Asahi Shimbun Japan 30 April 2013
I regularly join children’s health consultations organized in Fukushima, Koriyama and other cities by a group of physicians gathered from across the country at the behest of a Fukushima NPO (nonprofit organization).
What shocked me the first time I participated in January of last year was the gap between what the newspapers and TV news were reporting and the reality in Fukushima as attested to by the mothers who came for consultations.
Wanting to protect their children from radiation, they pleaded with the prefectural and city governments and local doctors, but none would take their side.
They just said things like, “It’s safe. You don’t have to take any special action. There are lots of radiation-phobia mothers, and we can’t deal with them all.”
They worry that they have to continue living amid high radiation levels due to their inability to evacuate the prefecture for financial or other reasons.
But even other mothers said things to them such as, “The prefecture and city say it’s safe, so it’s OK,” and, “It’s strange of you to express alarm, even though you’re staying.” Even spouses differed, with husbands telling their wives they worry too much.
These women are isolated in their communities and families as they conceal their discomfort. Many reproach themselves, thinking, “Maybe I’m the one who’s strange,” and become depressed.
It seemed they were meeting disapproval simply for coming to the consultations. I was at a loss for words because of these mothers’ situation, and I could not sleep at night because I was so enraged at the government’s heartless response.
Since soon after the nuclear accident, the national government and industry experts have repeatedly said that radiation levels are not high enough to immediately affect one’s health.
Thinking they could not know what effects it would have in the future because of the example of the Chernobyl disaster, mothers desperately gathered information and pleaded for the authorities to prepare.
But all the experts did was say, “It’s safe so you don’t need (radiation) checks, and we do not recommend evacuating the prefecture.”
Yet the children were exhibiting a range of symptoms including sore throats, nosebleeds, diarrhea, fatigue, headaches and rashes. The most dangerous thing is to write off causes of illness as psychosocial factors with statements like, “Your child’s stress comes from not being able to go outdoors” and that a “mother worrying will make her child sick.”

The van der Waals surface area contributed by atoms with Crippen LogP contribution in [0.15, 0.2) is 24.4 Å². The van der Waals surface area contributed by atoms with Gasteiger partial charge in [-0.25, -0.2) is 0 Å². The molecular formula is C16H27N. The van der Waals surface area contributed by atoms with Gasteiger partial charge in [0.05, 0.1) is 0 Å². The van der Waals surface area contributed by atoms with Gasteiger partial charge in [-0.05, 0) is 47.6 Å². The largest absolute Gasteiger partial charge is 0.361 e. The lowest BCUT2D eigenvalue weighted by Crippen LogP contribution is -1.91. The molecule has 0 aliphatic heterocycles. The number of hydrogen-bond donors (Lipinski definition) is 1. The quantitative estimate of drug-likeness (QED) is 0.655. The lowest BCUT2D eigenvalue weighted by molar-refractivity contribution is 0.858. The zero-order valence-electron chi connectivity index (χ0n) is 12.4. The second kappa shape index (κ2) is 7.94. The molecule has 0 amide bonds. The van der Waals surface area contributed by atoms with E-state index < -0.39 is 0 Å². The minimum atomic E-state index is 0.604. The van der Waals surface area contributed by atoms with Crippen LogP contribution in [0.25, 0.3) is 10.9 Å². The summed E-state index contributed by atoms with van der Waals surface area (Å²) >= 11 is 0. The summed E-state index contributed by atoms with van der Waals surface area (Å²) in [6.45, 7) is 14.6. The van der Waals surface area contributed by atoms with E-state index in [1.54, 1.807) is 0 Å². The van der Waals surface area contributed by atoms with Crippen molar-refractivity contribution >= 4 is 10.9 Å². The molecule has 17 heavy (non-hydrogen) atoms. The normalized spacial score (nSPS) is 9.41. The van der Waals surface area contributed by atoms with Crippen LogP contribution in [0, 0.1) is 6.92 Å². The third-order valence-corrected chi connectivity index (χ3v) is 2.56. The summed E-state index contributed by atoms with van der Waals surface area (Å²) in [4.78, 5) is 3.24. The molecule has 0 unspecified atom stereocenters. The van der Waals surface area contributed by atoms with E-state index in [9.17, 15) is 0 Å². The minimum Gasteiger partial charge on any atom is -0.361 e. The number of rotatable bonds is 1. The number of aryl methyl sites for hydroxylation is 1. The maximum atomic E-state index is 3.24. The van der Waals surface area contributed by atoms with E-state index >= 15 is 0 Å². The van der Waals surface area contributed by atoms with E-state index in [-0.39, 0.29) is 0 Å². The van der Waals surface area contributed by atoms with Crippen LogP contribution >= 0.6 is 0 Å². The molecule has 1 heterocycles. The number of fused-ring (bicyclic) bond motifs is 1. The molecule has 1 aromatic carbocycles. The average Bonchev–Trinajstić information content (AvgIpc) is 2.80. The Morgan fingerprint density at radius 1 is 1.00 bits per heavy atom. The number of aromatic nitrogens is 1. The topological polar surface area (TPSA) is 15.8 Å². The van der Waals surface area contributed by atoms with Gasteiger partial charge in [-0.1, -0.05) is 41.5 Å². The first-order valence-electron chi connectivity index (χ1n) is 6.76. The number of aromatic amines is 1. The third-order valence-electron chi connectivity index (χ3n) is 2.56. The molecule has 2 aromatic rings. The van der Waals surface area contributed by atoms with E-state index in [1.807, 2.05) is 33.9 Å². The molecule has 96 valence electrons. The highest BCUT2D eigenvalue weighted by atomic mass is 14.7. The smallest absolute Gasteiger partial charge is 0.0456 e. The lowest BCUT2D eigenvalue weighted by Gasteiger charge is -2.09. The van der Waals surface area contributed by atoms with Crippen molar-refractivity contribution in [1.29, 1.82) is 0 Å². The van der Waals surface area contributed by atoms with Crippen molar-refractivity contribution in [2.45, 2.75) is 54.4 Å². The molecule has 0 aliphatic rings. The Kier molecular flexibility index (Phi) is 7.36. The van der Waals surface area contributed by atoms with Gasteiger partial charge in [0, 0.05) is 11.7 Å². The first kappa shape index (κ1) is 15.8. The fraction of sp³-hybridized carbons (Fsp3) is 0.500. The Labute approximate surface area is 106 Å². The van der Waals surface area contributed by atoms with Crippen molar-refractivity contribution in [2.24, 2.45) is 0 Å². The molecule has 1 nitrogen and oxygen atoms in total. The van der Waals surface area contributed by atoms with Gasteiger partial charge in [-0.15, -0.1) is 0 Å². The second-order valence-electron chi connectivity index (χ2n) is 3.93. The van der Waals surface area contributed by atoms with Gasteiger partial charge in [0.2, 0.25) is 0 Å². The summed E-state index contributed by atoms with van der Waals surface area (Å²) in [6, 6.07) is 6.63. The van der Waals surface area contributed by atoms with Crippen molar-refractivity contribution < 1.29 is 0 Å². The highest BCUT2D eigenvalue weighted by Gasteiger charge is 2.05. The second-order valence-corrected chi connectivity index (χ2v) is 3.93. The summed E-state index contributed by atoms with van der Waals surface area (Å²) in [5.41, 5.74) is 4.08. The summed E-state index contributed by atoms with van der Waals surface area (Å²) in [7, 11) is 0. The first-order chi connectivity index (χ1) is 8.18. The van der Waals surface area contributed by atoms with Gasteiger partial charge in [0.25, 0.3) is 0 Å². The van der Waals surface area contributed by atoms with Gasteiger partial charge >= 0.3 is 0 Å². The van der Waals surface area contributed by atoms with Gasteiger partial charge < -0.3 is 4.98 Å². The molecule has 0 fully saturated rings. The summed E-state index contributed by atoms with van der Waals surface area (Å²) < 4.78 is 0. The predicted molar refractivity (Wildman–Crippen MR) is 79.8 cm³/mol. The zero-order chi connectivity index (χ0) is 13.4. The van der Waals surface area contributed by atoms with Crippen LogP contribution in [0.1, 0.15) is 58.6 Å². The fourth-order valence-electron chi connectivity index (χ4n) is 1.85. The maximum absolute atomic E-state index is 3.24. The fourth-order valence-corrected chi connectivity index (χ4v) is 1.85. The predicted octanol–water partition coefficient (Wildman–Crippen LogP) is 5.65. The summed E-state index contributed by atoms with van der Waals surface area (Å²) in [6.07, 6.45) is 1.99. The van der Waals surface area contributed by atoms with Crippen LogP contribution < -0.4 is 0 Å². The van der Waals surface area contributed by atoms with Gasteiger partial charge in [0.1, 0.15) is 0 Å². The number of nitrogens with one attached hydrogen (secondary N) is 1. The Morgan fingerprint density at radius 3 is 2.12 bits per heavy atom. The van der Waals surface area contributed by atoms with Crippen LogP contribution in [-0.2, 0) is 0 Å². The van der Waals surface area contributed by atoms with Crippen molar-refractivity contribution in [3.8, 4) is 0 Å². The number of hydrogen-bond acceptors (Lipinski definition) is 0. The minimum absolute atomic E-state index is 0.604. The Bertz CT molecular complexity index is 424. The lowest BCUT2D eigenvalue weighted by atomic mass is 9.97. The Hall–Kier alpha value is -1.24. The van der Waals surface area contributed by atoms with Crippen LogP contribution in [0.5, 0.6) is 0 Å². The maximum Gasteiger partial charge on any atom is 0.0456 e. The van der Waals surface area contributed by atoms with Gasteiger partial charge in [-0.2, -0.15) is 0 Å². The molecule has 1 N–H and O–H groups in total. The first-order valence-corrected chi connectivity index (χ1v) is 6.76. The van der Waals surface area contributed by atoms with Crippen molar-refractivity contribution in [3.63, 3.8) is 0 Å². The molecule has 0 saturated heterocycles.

When I talk with mothers coming for consultations lately, it seems more of them are exhausted and trying to maintain their psychological balance by forcing themselves to think, “There’s nothing I can do,” “This, too, is fate” and “It’s easier on my mind to forget about the radiation and just live my life.” Perhaps because their feeling of powerlessness is unchanged despite all their pleas.
The same thing is happening in Tokyo, too. At the request of parents and guardians, the school my child attends is still being careful about where school lunch ingredients are made, and they invite radiation experts to give talks to the children on ways to protect the body from radiation. But schools like this have become the minority.
If we say “it’s safe” despite the risks only to erase fears, then we simply leave in place the danger that defenseless children may be contaminated.
As concern over nuclear accidents and radiation lessens, people have begun to go so far as to talk about restarting idle reactors.
Now, in the third year since the onset of the Fukushima nuclear disaster, an event we were told would change our values and the way we live, there are still evacuees who cannot return home.
Is concern over nuclear accidents already fading away? Or are people consciously trying to forget?
The Asahi Shimbun asked Katsuno Onozawa, a doctor of psychosomatic medicine, who has taken part in children’s health consultations in Fukushima Prefecture.
hope people will take what the government and media say with a grain of salt and will not stop thinking and acting for themselves.
Katsuno Onozawa, born in 1965, earned a degree in women’s health from Melbourne University Graduate School in 1996. She conducted research for the Institute of Psychiatry at King’s College London and now works at a Tokyo clinic.
(This article is based on an interview by Eiji Yamaguchi.)